41ctgemf2bol-_sx329_bo1204203200_The Hate U Give

Author: Angie Thomas

Format: Audio book

Source: my own Audible collection

Time: 11h 40m

This was one of the most important books I have ever read. And one of the most difficult. The murder of an unarmed child at the hands of a cop is never an acceptable event. Turning around and victim-blaming him, trying to say he was in a gang or was a drug dealer doesn’t make it ok. It doesn’t negate the fact that a cop shot an unarmed child. It doesn’t change the fact that, throughout history, we have been systematically taught that some lives matter more than others. 

Star Carter was the sole witness to the death of her childhood friend, Khalil, and is put in a position where she has to decide whether to speak out against the police who killed him, or to stay silent. If she speaks. she will turn the local gang lord against her and her family. If she stays silent, the cop will most certainly be acquitted of any wrong doing and result in race riots in her neighborhood. She also has to decide how much to tell her rich friends at her fancy prep school who could never understand what it is like for her to have grown up in a gang-infested area of town. 

This novel was superbly written, if a tad simplistic in some areas. I remind myself it is written for teenagers and move on. Star is a sympathetic character. I want to give her a hug. She has dealt with entirely too many traumas and hardships, and yet it is not an uncommon story. That is the saddest part of all. Teens should be teens, out worrying that their parents are going to catch them having a cigarette or having sex with their boyfriends and girlfriends or ditching school. They shouldn’t have to worry that cops are going to kill them for being black, or that their friends are going to die in their arms on the street, or that their neighbors are going to kill them because they’re gang lords who are trying to keep people from snitching.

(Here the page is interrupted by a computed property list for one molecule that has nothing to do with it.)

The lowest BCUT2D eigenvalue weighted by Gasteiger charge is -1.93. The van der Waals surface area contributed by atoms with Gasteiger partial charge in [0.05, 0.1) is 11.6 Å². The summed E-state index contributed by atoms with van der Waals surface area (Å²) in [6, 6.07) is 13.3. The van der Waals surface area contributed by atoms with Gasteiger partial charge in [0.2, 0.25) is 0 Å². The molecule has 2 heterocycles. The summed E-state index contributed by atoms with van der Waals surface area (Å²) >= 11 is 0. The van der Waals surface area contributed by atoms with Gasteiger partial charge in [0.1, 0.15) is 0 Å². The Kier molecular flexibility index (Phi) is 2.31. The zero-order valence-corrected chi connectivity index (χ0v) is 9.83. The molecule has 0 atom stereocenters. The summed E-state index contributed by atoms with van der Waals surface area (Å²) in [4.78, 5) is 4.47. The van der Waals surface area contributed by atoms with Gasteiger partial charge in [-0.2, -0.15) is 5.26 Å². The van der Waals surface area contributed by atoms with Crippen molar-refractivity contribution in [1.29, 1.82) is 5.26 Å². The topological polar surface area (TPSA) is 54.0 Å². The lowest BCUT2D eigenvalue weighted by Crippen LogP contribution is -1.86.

My only real gripe with the book was that I would have liked for Star to have gotten to confront 115 at the end. I wish the end had been different, but I know too much about history and politics and current events to be surprised by it. It just made me sad. 



Lightning Round – The Thief Taker

51wrwqo7ssl-_sx332_bo1204203200_The Thief Taker by CS Quinn